Netflix is ​​testing different episode orders for its new anthologies show


When it comes to watching television, viewers usually watch everything in the same order: the show will have a certain order of broadcast or its story will be such that looking at it out of order would turn it into nonsense. With his new series of anthologies Love, Death + RobotsNetflix tried something new: to test different episode orders to see which one gave the best results.

For such a series of anthologies, where each episode is independent, you will not have to worry about looking in any particular order – there is none. But the way you look can change the way you live the episodes.

After viewers noticed episodes moving from viewer to viewer, Netflix explained the difference in a tweet. "We have never had a show like Love, Death and Robots previously, so we try something completely new, "said the official accounts," presenting four different orders of episodes. "

Netflix is ​​well known for its rigorous a / b testing practices, with very different layouts and results for different users to determine which works best. This practice is particularly intense for content recommendations, but also applies to thumbnails and other aspects of the product. Despite some interactivity experiences, these tests have never extended to the video itself, and this latest command experience is the closest Netflix is ​​turning the content of a program from viewer to viewer .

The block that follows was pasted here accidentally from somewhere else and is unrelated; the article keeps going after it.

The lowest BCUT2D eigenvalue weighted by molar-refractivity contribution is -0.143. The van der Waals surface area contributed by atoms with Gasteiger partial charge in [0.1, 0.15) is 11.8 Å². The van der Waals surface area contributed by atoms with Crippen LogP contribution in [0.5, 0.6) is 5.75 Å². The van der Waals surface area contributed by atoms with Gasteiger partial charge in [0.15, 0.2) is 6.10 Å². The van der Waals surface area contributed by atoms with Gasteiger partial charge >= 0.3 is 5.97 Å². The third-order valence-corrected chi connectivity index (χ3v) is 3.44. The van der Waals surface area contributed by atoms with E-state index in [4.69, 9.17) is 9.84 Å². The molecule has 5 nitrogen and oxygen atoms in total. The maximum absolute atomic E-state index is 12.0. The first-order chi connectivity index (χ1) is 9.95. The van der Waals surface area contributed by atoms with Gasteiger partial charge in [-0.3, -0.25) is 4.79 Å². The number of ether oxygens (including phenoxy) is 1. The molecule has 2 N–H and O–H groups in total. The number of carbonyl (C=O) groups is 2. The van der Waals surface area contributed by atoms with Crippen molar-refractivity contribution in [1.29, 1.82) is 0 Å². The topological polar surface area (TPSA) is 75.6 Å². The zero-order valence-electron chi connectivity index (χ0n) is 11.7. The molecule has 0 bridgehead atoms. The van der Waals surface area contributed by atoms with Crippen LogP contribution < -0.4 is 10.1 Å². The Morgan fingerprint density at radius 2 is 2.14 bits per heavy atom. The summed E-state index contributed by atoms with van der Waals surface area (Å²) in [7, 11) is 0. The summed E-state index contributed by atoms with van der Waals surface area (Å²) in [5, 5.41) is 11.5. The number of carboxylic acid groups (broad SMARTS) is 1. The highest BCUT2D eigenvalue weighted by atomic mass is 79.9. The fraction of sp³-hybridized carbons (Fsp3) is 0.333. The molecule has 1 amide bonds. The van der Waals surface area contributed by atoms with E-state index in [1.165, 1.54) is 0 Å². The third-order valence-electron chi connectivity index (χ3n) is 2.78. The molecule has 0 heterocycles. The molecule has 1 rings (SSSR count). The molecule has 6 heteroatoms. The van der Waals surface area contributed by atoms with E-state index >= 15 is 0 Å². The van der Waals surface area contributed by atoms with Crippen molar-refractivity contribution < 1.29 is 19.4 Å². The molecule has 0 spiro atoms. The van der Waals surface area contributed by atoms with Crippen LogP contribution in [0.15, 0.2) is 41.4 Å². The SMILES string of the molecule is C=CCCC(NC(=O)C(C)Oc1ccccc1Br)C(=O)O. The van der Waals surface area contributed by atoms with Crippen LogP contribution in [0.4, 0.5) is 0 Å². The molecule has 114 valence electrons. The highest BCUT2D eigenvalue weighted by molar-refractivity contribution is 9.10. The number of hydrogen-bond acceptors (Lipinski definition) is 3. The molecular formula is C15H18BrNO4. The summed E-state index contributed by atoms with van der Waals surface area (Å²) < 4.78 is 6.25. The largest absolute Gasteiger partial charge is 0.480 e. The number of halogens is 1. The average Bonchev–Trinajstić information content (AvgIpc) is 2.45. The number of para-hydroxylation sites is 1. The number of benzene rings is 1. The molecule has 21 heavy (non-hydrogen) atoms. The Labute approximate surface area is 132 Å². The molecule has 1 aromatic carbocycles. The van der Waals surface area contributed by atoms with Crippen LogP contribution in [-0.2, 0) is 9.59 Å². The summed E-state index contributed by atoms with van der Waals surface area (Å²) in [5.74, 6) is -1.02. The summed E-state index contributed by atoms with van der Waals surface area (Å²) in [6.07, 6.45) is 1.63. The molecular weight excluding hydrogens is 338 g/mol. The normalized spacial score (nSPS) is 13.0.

In questioning our staff this week, we only discovered two distinct episode orders, one beginning with the episode "Sonnie's Edge" and another beginning with "Beyond L'Aquila" – although it is possible that other orders were tested earlier in the publication and canceled. for poor performance.

Netflix's experiences have had problems in the past. In October, the company was shocked by the fear that its thumbnail previews would target users by race, highlighting black characters in a given program when the user was black. Netflix denied this claim, saying that the vignettes were algorithmically generated and that the company did not target users demographically.

The reorganization of the episodes has met similar concerns. When the variation was discovered for the first time, some assumed that the order of the episodes had changed based on their sex or sexual orientation – "Sonnie's Edge" describes a lesbian relationship, while "Beyond from "aquila" describes a heterosexual relationship. Netflix rebuffed these allegations, claiming that it did not specifically collect this type of information, and The edgeThe tests performed by the client revealed no evidence of sexual targeting.


Source link